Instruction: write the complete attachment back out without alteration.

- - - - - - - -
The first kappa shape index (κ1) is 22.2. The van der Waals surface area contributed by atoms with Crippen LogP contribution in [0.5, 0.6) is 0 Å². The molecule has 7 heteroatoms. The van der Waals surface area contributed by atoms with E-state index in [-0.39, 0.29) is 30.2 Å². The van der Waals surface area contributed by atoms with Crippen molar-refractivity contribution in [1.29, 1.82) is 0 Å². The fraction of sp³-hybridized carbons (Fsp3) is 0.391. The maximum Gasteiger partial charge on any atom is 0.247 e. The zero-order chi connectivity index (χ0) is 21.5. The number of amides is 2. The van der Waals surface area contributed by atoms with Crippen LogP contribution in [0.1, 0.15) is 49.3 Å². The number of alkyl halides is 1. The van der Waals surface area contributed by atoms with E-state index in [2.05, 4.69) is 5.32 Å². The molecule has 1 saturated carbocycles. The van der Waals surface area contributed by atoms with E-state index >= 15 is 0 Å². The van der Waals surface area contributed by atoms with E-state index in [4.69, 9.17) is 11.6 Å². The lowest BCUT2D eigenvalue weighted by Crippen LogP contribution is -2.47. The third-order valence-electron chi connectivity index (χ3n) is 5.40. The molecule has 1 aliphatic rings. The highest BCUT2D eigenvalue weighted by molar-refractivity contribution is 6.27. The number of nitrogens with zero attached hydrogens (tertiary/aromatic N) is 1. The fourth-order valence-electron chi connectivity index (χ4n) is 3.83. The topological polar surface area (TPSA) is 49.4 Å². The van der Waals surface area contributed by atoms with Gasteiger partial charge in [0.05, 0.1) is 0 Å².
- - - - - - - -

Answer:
The first kappa shape index (κ1) is 22.2. The van der Waals surface area contributed by atoms with Crippen LogP contribution in [0.5, 0.6) is 0 Å². The molecule has 7 heteroatoms. The van der Waals surface area contributed by atoms with E-state index in [-0.39, 0.29) is 30.2 Å². The van der Waals surface area contributed by atoms with Crippen molar-refractivity contribution in [1.29, 1.82) is 0 Å². The fraction of sp³-hybridized carbons (Fsp3) is 0.391. The maximum Gasteiger partial charge on any atom is 0.247 e. The zero-order chi connectivity index (χ0) is 21.5. The number of amides is 2. The van der Waals surface area contributed by atoms with Crippen LogP contribution in [0.1, 0.15) is 49.3 Å². The number of alkyl halides is 1. The van der Waals surface area contributed by atoms with E-state index in [2.05, 4.69) is 5.32 Å². The molecule has 1 saturated carbocycles. The van der Waals surface area contributed by atoms with E-state index >= 15 is 0 Å². The van der Waals surface area contributed by atoms with E-state index in [4.69, 9.17) is 11.6 Å². The lowest BCUT2D eigenvalue weighted by Crippen LogP contribution is -2.47. The third-order valence-electron chi connectivity index (χ3n) is 5.40. The molecule has 1 aliphatic rings. The highest BCUT2D eigenvalue weighted by molar-refractivity contribution is 6.27. The number of nitrogens with zero attached hydrogens (tertiary/aromatic N) is 1. The fourth-order valence-electron chi connectivity index (χ4n) is 3.83. The topological polar surface area (TPSA) is 49.4 Å². The van der Waals surface area contributed by atoms with Gasteiger partial charge in [0.05, 0.1) is 0 Å².